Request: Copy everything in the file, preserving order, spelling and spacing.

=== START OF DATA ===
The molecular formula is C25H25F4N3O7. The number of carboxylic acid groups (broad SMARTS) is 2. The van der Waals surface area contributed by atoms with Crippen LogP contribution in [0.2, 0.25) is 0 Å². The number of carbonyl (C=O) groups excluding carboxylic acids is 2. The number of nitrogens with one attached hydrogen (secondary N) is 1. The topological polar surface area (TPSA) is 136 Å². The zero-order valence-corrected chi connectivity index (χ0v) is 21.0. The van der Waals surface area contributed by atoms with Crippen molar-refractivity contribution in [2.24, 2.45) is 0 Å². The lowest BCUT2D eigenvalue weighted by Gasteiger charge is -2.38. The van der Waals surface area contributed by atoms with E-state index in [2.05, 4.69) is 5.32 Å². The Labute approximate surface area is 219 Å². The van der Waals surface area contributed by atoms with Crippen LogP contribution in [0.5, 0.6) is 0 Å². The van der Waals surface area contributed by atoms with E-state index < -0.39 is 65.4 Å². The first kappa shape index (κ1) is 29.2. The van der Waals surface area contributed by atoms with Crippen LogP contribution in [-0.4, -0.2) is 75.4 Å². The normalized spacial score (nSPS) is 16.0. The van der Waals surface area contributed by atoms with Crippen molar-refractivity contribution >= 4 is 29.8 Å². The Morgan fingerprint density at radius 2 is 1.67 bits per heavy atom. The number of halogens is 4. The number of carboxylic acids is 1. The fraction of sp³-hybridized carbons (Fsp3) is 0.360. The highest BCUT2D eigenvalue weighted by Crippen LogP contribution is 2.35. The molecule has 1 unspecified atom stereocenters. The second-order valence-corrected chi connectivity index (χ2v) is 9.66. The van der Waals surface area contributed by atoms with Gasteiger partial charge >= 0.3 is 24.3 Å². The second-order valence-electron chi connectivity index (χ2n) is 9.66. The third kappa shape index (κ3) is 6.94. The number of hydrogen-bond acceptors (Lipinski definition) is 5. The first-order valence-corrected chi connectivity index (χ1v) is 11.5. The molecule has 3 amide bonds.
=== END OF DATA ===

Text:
The molecular formula is C25H25F4N3O7. The number of carboxylic acid groups (broad SMARTS) is 2. The van der Waals surface area contributed by atoms with Crippen LogP contribution in [0.2, 0.25) is 0 Å². The number of carbonyl (C=O) groups excluding carboxylic acids is 2. The number of nitrogens with one attached hydrogen (secondary N) is 1. The topological polar surface area (TPSA) is 136 Å². The zero-order valence-corrected chi connectivity index (χ0v) is 21.0. The van der Waals surface area contributed by atoms with Crippen molar-refractivity contribution in [2.24, 2.45) is 0 Å². The lowest BCUT2D eigenvalue weighted by Gasteiger charge is -2.38. The van der Waals surface area contributed by atoms with E-state index in [2.05, 4.69) is 5.32 Å². The Labute approximate surface area is 219 Å². The van der Waals surface area contributed by atoms with Crippen LogP contribution in [0.5, 0.6) is 0 Å². The van der Waals surface area contributed by atoms with E-state index < -0.39 is 65.4 Å². The first kappa shape index (κ1) is 29.2. The van der Waals surface area contributed by atoms with Crippen LogP contribution in [-0.4, -0.2) is 75.4 Å². The normalized spacial score (nSPS) is 16.0. The van der Waals surface area contributed by atoms with Crippen molar-refractivity contribution >= 4 is 29.8 Å². The Morgan fingerprint density at radius 2 is 1.67 bits per heavy atom. The number of halogens is 4. The number of carboxylic acids is 1. The fraction of sp³-hybridized carbons (Fsp3) is 0.360. The highest BCUT2D eigenvalue weighted by Crippen LogP contribution is 2.35. The molecule has 1 unspecified atom stereocenters. The second-order valence-corrected chi connectivity index (χ2v) is 9.66. The van der Waals surface area contributed by atoms with Gasteiger partial charge >= 0.3 is 24.3 Å². The second-order valence-electron chi connectivity index (χ2n) is 9.66. The third kappa shape index (κ3) is 6.94. The number of hydrogen-bond acceptors (Lipinski definition) is 5. The first-order valence-corrected chi connectivity index (χ1v) is 11.5. The molecule has 3 amide bonds.